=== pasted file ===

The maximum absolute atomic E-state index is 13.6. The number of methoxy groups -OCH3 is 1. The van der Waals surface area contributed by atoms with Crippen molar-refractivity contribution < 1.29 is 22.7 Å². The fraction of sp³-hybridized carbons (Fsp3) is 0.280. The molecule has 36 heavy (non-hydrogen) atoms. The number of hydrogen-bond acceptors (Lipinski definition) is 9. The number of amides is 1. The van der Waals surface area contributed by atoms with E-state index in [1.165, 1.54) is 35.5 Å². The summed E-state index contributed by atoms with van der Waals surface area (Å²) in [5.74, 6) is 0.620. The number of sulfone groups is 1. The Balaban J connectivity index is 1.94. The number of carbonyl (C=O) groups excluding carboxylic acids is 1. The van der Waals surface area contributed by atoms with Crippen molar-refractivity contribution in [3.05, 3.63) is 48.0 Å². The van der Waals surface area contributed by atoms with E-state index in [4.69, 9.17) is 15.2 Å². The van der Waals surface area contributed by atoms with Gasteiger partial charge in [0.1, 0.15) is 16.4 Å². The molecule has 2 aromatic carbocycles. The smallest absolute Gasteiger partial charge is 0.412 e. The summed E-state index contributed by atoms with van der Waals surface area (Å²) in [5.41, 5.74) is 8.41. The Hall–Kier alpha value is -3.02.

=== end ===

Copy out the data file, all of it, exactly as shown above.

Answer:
The maximum absolute atomic E-state index is 13.6. The number of methoxy groups -OCH3 is 1. The van der Waals surface area contributed by atoms with Crippen molar-refractivity contribution < 1.29 is 22.7 Å². The fraction of sp³-hybridized carbons (Fsp3) is 0.280. The molecule has 36 heavy (non-hydrogen) atoms. The number of hydrogen-bond acceptors (Lipinski definition) is 9. The number of amides is 1. The van der Waals surface area contributed by atoms with E-state index in [1.165, 1.54) is 35.5 Å². The summed E-state index contributed by atoms with van der Waals surface area (Å²) in [5.74, 6) is 0.620. The number of sulfone groups is 1. The Balaban J connectivity index is 1.94. The number of carbonyl (C=O) groups excluding carboxylic acids is 1. The van der Waals surface area contributed by atoms with Crippen molar-refractivity contribution in [3.05, 3.63) is 48.0 Å². The van der Waals surface area contributed by atoms with E-state index in [4.69, 9.17) is 15.2 Å². The van der Waals surface area contributed by atoms with Gasteiger partial charge in [0.1, 0.15) is 16.4 Å². The molecule has 2 aromatic carbocycles. The smallest absolute Gasteiger partial charge is 0.412 e. The summed E-state index contributed by atoms with van der Waals surface area (Å²) in [5.41, 5.74) is 8.41. The Hall–Kier alpha value is -3.02.